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BIOCHEMISTRY: Free Copper Ions in the Cell?

Access to the article is free, however registration and sign-in are required. How enzymes such as copper-zinc superoxide dismutase (SOD1), an important antioxidant enzyme in the cell, obtain the transition metal ions that they need to function is still far from understood. In Science this week, Rae et al. demonstrate that the yCCS metallochaperone in yeast inserts copper ions directly into the enzyme and is only active at very low concentrations of intracellular copper. Moreover, these investigators made the unexpected discovery that there is less than one atom of free copper per cell. A Perspective by Lippard comments on these findings and their implications for human diseases that involve dysregulation of transition metal ion intracellular concentrations or mutations in SOD1.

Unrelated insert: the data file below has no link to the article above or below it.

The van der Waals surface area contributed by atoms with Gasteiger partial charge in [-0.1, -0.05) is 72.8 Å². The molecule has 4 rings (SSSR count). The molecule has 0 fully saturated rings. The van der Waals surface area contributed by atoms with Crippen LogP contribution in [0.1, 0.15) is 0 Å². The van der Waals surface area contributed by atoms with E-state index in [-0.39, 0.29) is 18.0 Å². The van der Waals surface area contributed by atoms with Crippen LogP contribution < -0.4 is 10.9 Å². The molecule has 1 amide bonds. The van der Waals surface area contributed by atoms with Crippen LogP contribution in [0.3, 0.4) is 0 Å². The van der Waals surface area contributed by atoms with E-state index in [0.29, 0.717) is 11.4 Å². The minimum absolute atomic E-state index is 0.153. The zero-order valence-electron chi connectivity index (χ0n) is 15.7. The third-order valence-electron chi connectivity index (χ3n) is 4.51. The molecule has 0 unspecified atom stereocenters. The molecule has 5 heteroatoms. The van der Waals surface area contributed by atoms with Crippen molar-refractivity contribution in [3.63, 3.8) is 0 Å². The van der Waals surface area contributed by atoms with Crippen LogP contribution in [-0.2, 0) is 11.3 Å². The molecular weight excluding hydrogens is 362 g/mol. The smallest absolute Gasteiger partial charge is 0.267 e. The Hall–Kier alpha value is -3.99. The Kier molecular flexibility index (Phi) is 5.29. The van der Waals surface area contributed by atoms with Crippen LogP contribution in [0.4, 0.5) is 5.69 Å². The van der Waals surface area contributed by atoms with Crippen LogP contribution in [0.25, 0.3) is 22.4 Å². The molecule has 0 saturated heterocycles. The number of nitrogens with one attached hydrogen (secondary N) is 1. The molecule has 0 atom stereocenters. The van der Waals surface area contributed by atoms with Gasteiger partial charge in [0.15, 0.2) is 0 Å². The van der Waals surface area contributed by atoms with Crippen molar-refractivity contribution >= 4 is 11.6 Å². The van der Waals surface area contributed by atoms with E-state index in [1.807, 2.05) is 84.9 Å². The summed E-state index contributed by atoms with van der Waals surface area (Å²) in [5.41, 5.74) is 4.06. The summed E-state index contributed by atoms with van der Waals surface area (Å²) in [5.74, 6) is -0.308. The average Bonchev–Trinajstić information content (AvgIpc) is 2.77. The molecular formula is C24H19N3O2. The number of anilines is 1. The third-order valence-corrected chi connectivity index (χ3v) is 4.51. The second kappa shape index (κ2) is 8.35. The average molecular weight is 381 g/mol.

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Resource Type: Journal article/Issue, Review, Image
Audience Level: High school upper division 11-12, Undergraduate lower division 13-14, Undergraduate upper division 15-16, Graduate

Author and Copyright

Authors and Editors: Stephen J. Lippard of Department of Chemistry, Massachusetts Institute of Technology
Publisher: AAAS
Format: text/html
Copyright and other restrictions: Yes
Cost: No


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